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Arab Spring: Tahrir Square All Over Again

Posted on the 21 November 2011 by Periscope @periscopepost

Arab Spring: Tahrir Square all over again

Anti-Mubarak protesters in Tahrir Square, Cairo, Jan. 30, 2011. Photo credit: Floris Van Cauwelaert

Clashes between demonstrators and security forces in Tahrir Square, Egypt, escalated and turned bloody over the weekend as Egyptians took to the streets to voice their increasing frustration with the governing Supreme Council of the Armed Forces’ (SCAF) seeming refusal to loosen its vice-like grip on power in the post-Mubarak era.

The BBC reported that “at least” 13 people died and hundreds were injured over the weekend as troops launched a major assault to clear the square of protesters. Stones and petrol bombs were thrown at armoured personnel carriers and police, who responded with tear gas and rubber bullets. Violence has also reupted in other Egyptian cities including Alexandria, Suez and Aswan.

The spark that has lit the latest protest is a SCAF draft constitution, which protesters insist would, if rubber-stamped, allow the military to retain too much power after a new civilian government is elected. Under the draft, there will be no presidential elections until late 2012 or early 2013 and the military and its budget could be exempted from civilian oversight.

Staggered parliamentary elections are due to begin later this month but observers suggest that they could be postponed due to developments in Tahrir Square. Violence in Egypt this weekend is of “great concern”, British Foreign Secretary William Hague told BBC Radio 4. Warning that Britain would not “take sides on the intricacies of Egyptian politics”, he said: “It’s very important that elections take place.”

Opposition to military uniting. Writing at The New York Times, David D. Kirkpatrick and Liam Stack described “the outpouring of anger was the strongest rebuke yet with the military’s attempts to grant itself permanent governmental powers. And it was a reuniting of Islamist and liberal protest movements that had drifted apart since the early days of the uprising.” The writers insisted that the Tahrir Square stand-off is hugely significant given the square is “the iconic center of Egyptian revolution and the Arab Spring” and said that numbers had swelled as news spread of the military’s heavy-handed response to initially peaceful protests: “Unlike at many of the street protests, in Cairo young women in western as well as Islamic dress and older people joined the throngs of young men, just as they did during the uprising.”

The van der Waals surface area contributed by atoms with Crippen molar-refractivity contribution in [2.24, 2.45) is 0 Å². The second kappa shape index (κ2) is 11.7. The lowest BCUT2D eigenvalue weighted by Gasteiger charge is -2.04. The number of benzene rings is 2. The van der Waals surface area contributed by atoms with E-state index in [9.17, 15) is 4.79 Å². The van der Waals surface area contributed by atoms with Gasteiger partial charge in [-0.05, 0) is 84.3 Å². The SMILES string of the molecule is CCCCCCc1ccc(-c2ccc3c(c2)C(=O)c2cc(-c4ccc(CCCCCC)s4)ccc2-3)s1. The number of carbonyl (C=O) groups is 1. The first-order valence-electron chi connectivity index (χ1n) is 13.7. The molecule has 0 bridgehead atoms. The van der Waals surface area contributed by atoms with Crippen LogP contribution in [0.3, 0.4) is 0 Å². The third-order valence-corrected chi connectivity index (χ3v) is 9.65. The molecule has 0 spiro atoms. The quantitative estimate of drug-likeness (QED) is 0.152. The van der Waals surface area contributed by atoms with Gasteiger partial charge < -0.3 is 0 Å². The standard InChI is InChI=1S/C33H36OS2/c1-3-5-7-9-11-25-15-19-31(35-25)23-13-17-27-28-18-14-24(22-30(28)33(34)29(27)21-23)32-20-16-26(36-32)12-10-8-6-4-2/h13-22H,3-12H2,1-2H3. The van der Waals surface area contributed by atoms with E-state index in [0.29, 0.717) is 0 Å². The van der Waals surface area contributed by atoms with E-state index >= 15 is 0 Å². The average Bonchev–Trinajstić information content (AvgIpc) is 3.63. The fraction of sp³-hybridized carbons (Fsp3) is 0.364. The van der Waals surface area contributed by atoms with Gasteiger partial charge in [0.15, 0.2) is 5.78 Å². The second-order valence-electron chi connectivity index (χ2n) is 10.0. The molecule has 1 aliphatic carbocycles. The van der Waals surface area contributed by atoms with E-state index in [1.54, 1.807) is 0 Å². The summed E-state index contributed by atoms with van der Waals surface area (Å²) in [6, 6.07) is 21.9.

“Imagine those people who died. You go out and protest and beat Mubarak and you think that’s it. And then the next lot kill you anyway”, tweeted Archie Bland of The Independent. “What’s happening in Tahrir Square right now so ugly. Feels like it will shift calculus in Egypt. Any remnants of faith in army must be gone.”

Egyptians’ grim mood. Writing shortly before this weekend’s bloody clashes, The Economist painted a bleak picture of life in post-Mubarak Egypt. The magazine said there is a “growing public irritation at remaining under the thumb of an army that repeatedly promised to surrender power to an elected civilian government but that keeps finding excuses to linger, while trying civilians in military courts – more than 12,000 so far.” “Many Egyptians are in a grim mood”, sighed The Economist, which said that “the economy is sinking into an ever-deeper mess. Military rulers appear incompetent, out of touch and violently reactionary, while civilian politicians bicker and appear increasingly polarised between Islamists and secularists.” The magazine laid much of the blame for the current crisis at the door of the military, which has proved itself to be “not particularly interested in democracy and rather keen on ensuring its own dominance.”

Arab Spring: Better, freer future not inevitable. In an editorial, The Daily Telegraph argued that the “early flowerings” of democratic reform are “beginning to be bitten by the frosts of realpolitik.” The newspaper suggested that few should be overly surprised by the “slow pace” of reform in post-Mubarak Egypt: “It was always an odd sort of revolution that removed a civilian president (albeit one installed by the military) and replaced him with men in uniform.” The paper reminded that next week’s parliamentary elections are supposed to herald a new beginning for Egypt after decades of authoritarian rule but predicted that, if the unrest continues, SCAF might use it as an excuse to postpone the poll, “especially if there is any sign that Islamist extremists are stirring up the crowds.” The Arab Spring has “has offered hope to millions of a better, freer, future. But we should be under no illusion that such a future is the inevitable outcome”, concluded The Daily Telegraph.

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